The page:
Hayden Walsh Jr, centre, watches on as West Indies coach Andre Coley shows him and Nkrumah Bonner, right, footage from the regional side's training session yesterday.

CHRISTCHURCH, New Zealand – West Indies leg-spinner Hayden Walsh Jr said he was confident he will bounce back from under-performance in the Caribbean Premier League Twenty20 on the Tour of New Zealand.

Walsh is currently part of the Windies Twenty20 International squad currently preparing for a three-match series against the Black Caps later this month.

He took only seven wickets in 10 matches in this year’s CPL, which was contested entirely in Trinidad, a stark comparison to the 22 wickets he grabbed last year for champions Barbados Tridents that jettisoned him into the Windies line-up following a brief stint playing for the United States.

Walsh said getting acclimatised to the conditions in New Zealand was very important right now for him to enjoy the kind of success he craves in trying to become the No.1 spinner in the T20 format in the World.

“(The tour) has been going well so far,” he said. “I have been doing a lot of acclimatisation.

“It’s not quite the tropics and I have been trying to find the right balance, where I can get my fingers warm, and how much spin do I need, and at what pace do I need to bowl on the pitches. It has been a very good fact-finding preparation so far.

“I have not been getting a lot of spin-offs the pitches, but once I make the adjustments and go forward with my confidence and really put a spin on the ball, I am sure I will pick up wickets here and there for the team.”

Walsh has played eight of 16 Twenty20 Internationals for the Windies, since making his debut for the Caribbean side against Afghanistan last November in Lucknow, India, and he has taken five wickets at 40 apiece.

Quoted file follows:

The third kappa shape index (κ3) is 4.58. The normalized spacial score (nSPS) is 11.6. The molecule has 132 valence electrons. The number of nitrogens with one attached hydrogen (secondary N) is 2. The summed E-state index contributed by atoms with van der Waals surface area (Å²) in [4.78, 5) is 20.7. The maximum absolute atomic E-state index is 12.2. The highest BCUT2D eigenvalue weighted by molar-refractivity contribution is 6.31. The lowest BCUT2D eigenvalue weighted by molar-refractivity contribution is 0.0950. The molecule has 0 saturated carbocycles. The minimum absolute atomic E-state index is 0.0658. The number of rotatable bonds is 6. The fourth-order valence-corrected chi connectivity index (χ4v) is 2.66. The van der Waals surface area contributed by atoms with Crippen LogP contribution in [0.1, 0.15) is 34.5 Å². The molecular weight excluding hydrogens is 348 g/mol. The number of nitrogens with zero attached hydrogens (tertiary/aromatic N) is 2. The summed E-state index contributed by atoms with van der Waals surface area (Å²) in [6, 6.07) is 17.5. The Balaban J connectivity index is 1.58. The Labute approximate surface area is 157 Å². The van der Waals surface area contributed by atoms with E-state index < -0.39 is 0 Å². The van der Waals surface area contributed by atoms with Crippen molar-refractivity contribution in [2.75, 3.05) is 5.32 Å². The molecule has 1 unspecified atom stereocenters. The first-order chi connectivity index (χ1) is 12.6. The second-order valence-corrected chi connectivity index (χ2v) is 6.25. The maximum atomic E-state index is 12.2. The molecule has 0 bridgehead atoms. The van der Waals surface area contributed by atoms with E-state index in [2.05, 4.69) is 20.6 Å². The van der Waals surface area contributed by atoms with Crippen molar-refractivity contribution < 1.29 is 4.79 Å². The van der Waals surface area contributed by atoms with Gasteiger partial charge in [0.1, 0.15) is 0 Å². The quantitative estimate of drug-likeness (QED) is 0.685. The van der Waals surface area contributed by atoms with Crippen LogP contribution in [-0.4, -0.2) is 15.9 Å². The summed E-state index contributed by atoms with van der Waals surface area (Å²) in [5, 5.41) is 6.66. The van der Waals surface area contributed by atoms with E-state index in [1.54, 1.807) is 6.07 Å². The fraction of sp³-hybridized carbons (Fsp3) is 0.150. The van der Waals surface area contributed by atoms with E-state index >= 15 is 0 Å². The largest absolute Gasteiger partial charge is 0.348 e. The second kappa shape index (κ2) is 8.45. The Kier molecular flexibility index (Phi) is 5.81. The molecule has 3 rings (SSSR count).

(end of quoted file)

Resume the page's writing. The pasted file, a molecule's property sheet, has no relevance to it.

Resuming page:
He said his long-term goal was to prove himself the leading spin bowler in the format in the Caribbean and eventually he hoped to become the No.1 bowler in the World.

“I am definitely seeing myself as the premier leg-spinner in the Caribbean because I turn the ball and I have a googly, a slider and I think it is my variations that put me a step ahead of the rest,” he said.

“I am not afraid to use my variations. If I get hit, I get hit. But I am not afraid to use my armoury.”

He added: “I see myself being rising to the top of the world rankings as a spinner. I am working on being that X factor in the team, that is No.1 in all of my training.

“I have not really been working on too many variations right now. It has been a lot more about being more consistent and continue to spin the ball. I found bowling in T20s and four-day matches, spinners get a lot flatter and tend not to spin the ball a lot, but I have been working on trying to continue to spin the ball and doing it at a pace where the batsman cannot get under it, or it’s not too slow or too fast.”

The first T20I between the Windies and the Black Caps will be contested on November 27 to be followed by matches on November 29 and 30.